Wednesday, March 2, 2011
Like father, like son?
There were plenty of reasons I went to see The Wallflowers last Friday. I mean, just get a copy of “Bringing Down the Horse,” and turn it up. For me, that one’s worth the price of admission right there. It’s a great album, and since I recently tracked down 3 or 4 more CDs, it was time for me to go check these guys out.
I guess it was serendipitous that this show fell close to Father’s Day – and what a cool way to acknowledge the fact that the lead singer of The Wallflowers has an unbelievably big name in the music business for a father.
One really cool thing that I kept noticing throughout the show was that before some of the songs started, he would step back, turn around and tune his guitar. I kept looking at that shadowy outline, and it just seemed like I was looking at something inherently familiar.
And then he’d step up to the mic, a brown fedora hat tilted on his head, and he’d close his eyes to sing – the resemblance was unmistakable.
It was just like looking at his dad, and for the life of me, I couldn’t get that image of out of my mind.
[Opening band – The Picture (from Brooklyn, NY)]
If You Never Got Sick
How Good it can Get
Some Flowers Bloom Dead
Closer to You
God Says Nothing Back
Up From Under
God Don’t Make Lonely Girls
Back to California
I’ve Been Delivered
How Far You’ve Come
(unknown to me – but it sounded like a 50’s style rocker)
Days of Wonder
Angel on My Bike
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Parkdale third graders sing "12 Disaster Days of Christmas"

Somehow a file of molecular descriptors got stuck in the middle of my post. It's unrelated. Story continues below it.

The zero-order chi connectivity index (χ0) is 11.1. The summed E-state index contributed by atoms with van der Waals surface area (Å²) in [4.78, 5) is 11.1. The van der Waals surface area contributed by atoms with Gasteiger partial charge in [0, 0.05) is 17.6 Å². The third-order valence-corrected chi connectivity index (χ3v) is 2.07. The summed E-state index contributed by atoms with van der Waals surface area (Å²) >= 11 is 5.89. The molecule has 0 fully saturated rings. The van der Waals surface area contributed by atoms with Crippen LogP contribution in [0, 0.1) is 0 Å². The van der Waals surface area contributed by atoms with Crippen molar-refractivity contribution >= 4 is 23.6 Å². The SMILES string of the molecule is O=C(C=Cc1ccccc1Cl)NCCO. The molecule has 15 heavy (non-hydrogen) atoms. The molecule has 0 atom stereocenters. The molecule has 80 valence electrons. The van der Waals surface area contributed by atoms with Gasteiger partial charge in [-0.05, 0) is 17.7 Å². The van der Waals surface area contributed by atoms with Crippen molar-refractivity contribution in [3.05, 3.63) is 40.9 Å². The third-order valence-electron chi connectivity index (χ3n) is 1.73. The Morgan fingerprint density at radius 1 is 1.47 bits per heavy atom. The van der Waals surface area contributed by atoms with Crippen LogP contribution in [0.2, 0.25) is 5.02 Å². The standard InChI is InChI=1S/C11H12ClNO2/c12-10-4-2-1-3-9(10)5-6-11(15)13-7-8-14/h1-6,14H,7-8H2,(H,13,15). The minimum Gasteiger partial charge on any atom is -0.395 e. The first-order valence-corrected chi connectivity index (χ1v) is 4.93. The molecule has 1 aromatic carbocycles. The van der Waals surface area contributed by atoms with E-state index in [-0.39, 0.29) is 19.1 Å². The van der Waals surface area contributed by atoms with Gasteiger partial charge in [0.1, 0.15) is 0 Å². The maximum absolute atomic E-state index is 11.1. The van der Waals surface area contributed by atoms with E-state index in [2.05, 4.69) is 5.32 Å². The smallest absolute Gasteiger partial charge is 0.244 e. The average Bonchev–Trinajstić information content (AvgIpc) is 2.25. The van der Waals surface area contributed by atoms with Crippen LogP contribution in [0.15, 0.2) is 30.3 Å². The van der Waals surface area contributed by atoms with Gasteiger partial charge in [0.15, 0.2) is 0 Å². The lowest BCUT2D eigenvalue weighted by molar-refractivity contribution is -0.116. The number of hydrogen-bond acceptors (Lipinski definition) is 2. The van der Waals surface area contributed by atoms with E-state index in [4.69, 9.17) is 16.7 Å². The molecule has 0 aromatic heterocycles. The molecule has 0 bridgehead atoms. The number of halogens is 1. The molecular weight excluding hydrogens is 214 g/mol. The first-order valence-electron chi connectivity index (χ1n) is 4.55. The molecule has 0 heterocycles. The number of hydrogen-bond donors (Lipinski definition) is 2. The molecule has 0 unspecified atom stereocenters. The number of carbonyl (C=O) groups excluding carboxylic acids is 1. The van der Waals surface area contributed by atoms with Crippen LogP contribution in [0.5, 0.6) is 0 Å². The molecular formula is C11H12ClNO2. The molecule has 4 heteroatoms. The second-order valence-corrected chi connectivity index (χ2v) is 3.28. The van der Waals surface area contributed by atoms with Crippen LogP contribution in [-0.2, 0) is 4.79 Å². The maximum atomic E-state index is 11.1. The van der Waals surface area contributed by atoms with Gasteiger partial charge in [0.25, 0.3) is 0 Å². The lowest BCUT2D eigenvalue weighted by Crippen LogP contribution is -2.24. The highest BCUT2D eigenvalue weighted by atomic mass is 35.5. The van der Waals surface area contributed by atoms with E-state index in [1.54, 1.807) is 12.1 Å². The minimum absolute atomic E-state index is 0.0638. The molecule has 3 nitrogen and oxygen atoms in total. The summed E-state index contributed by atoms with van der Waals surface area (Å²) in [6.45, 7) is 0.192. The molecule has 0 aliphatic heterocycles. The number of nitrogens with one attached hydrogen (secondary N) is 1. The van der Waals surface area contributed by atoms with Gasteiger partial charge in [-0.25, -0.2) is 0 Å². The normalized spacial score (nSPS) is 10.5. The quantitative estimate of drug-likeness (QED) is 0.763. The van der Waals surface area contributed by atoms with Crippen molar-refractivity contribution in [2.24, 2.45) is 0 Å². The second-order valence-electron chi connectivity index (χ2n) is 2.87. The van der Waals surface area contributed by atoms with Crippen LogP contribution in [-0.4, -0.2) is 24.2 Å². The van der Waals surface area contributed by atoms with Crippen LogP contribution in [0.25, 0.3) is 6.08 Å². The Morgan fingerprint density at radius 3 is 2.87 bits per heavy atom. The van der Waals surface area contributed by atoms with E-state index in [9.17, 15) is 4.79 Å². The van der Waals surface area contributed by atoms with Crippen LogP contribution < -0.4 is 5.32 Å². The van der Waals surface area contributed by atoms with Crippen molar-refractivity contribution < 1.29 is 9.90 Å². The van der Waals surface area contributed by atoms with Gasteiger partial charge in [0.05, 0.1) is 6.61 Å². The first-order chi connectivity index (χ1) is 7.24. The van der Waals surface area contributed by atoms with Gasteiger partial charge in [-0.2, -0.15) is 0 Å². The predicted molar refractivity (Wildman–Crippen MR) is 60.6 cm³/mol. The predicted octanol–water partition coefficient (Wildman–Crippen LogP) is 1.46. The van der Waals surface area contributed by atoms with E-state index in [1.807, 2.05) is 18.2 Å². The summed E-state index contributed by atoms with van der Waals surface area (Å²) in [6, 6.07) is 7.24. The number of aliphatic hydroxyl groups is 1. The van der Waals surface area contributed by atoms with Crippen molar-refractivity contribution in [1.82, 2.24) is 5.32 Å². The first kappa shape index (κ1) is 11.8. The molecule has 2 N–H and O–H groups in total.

Welcome to your sing-able Christmas gift list. What follows is an emergency rendition of “12 Days of Christmas” – for outfitting your home or car in case of snow storm, earthquake, flood or other emergency. Read it as a simple list, or sing it to the tune of “12 Days” – you know, as in “ … and a partridge in a pear tree…” Not to make light of it, but the song is a familiar framework for a set of gift ideas that you could consider gathering together, even if the recipient already owns items such as a bunch of coats, tire chains and flashlights. Stores throughout the Gorge are stocked up on all these items. Buying all 12 days might be prohibitive, but here are three ideas for checking any of the dozen off your list (notations follow, 1-12.) The gift items needed to stay warm, dry and safe are also coded to suggest items in your abode (A) in your car (C) or both (B). 12 Gallons of Water (A) 11 Family meals (B) 10 Cans of propane (A) 9 Hygiene bags (B) 8 Packs of batteries (A) 7 Spare coats (B) 6 Bright red flares (C) 5 Cozy blankets (B) 4 Tire chains (C) 3 Flashlights (B) 2 cell phone chargers (B) 1 And a crush-proof first aid kit (B) Price ranges? Here’s a few quotes for days Three, Two, Four and Nine: n A family gift of flashlights (three will run $15-30, Hood River Supply, Tum-A-Lum) n Cell phone chargers (two will run $30-60) n Tire chains (basic set, $30, Les Schwab, returnable if unused for the winter) n Family meals ($100 or so should cover the basics for three or four reasonably well-fed days) n The home kit should be kept in a handy place near an exit, and remember that water needs to be replenished every few months. If you have a solid first aid kit already, switch out the gift idea with “and-a-sto-o-u-t- tub-for it-all …” Otherwise, it’s a case of assembling your home or car kits and making sure all members of the family know what the resources are and how to use them (ie flares and propane). Emergency situations are at worst life-threatening, at best deeply uncomfortable if you and your family are left without power for an extended period, or traveling and find yourself in a situation where you need to wait out a storm, lengthy traffic delay, or other crisis. Notes on the 12 gift ideas: 12 – Gallons of water: that’s one per person in a four-member family to last for three days, the recommended minimum to be prepared for utility outages. 11 – Easy-open packaged goods, energy bars, dried food and nuts are good things to include for nutrition. Think of what your family of four needs for three days to stay fortified and hydrated (see number 12). Can-opener also recommended 10 – If you have a propane camping stove, keep extra fuel handy. 9 – Hygiene bags: put packaged moistened towelettes, toilet paper, and plastic ties in large garbage bags (for personal sanitation) Resource list courtesy of Hood River County Emergency Management, Barbara Ayers, manager/ 541-386-1213. The county also reminds residents to Get a Kit, Make A Plan to connect your family if separated, and Stay Informed. See www.co.hood-river.or.us to opt-in for citizen alerts. Enlarge